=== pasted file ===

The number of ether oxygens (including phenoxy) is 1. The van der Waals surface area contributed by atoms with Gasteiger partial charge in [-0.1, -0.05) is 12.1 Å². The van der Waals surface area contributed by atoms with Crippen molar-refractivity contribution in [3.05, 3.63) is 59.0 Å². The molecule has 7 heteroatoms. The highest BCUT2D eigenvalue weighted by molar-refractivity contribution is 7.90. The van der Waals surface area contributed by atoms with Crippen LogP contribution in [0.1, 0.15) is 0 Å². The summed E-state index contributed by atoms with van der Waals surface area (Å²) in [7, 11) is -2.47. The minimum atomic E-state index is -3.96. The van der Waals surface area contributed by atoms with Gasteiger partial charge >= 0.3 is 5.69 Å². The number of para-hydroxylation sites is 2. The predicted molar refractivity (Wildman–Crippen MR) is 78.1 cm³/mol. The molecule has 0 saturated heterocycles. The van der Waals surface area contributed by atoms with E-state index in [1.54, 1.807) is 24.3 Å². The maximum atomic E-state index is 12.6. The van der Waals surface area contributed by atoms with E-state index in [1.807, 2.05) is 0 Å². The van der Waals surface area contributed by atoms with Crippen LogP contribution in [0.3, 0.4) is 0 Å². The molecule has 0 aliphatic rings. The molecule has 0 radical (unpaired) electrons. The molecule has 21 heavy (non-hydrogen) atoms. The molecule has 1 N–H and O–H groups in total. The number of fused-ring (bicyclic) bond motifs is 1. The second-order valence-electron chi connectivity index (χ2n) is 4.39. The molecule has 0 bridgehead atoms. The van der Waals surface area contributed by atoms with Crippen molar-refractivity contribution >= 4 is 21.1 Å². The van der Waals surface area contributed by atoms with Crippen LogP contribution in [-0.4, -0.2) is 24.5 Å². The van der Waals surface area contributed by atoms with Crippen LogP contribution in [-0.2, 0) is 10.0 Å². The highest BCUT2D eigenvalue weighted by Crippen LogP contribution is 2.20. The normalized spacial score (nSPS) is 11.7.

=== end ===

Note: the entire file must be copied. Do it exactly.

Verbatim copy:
The number of ether oxygens (including phenoxy) is 1. The van der Waals surface area contributed by atoms with Gasteiger partial charge in [-0.1, -0.05) is 12.1 Å². The van der Waals surface area contributed by atoms with Crippen molar-refractivity contribution in [3.05, 3.63) is 59.0 Å². The molecule has 7 heteroatoms. The highest BCUT2D eigenvalue weighted by molar-refractivity contribution is 7.90. The van der Waals surface area contributed by atoms with Crippen LogP contribution in [0.1, 0.15) is 0 Å². The summed E-state index contributed by atoms with van der Waals surface area (Å²) in [7, 11) is -2.47. The minimum atomic E-state index is -3.96. The van der Waals surface area contributed by atoms with Gasteiger partial charge >= 0.3 is 5.69 Å². The number of para-hydroxylation sites is 2. The predicted molar refractivity (Wildman–Crippen MR) is 78.1 cm³/mol. The molecule has 0 saturated heterocycles. The van der Waals surface area contributed by atoms with E-state index in [1.54, 1.807) is 24.3 Å². The maximum atomic E-state index is 12.6. The van der Waals surface area contributed by atoms with E-state index in [1.807, 2.05) is 0 Å². The van der Waals surface area contributed by atoms with Crippen LogP contribution in [0.3, 0.4) is 0 Å². The molecule has 0 aliphatic rings. The molecule has 0 radical (unpaired) electrons. The molecule has 21 heavy (non-hydrogen) atoms. The molecule has 1 N–H and O–H groups in total. The number of fused-ring (bicyclic) bond motifs is 1. The second-order valence-electron chi connectivity index (χ2n) is 4.39. The molecule has 0 bridgehead atoms. The van der Waals surface area contributed by atoms with Crippen molar-refractivity contribution >= 4 is 21.1 Å². The van der Waals surface area contributed by atoms with Crippen LogP contribution in [-0.4, -0.2) is 24.5 Å². The van der Waals surface area contributed by atoms with Crippen LogP contribution in [-0.2, 0) is 10.0 Å². The highest BCUT2D eigenvalue weighted by Crippen LogP contribution is 2.20. The normalized spacial score (nSPS) is 11.7.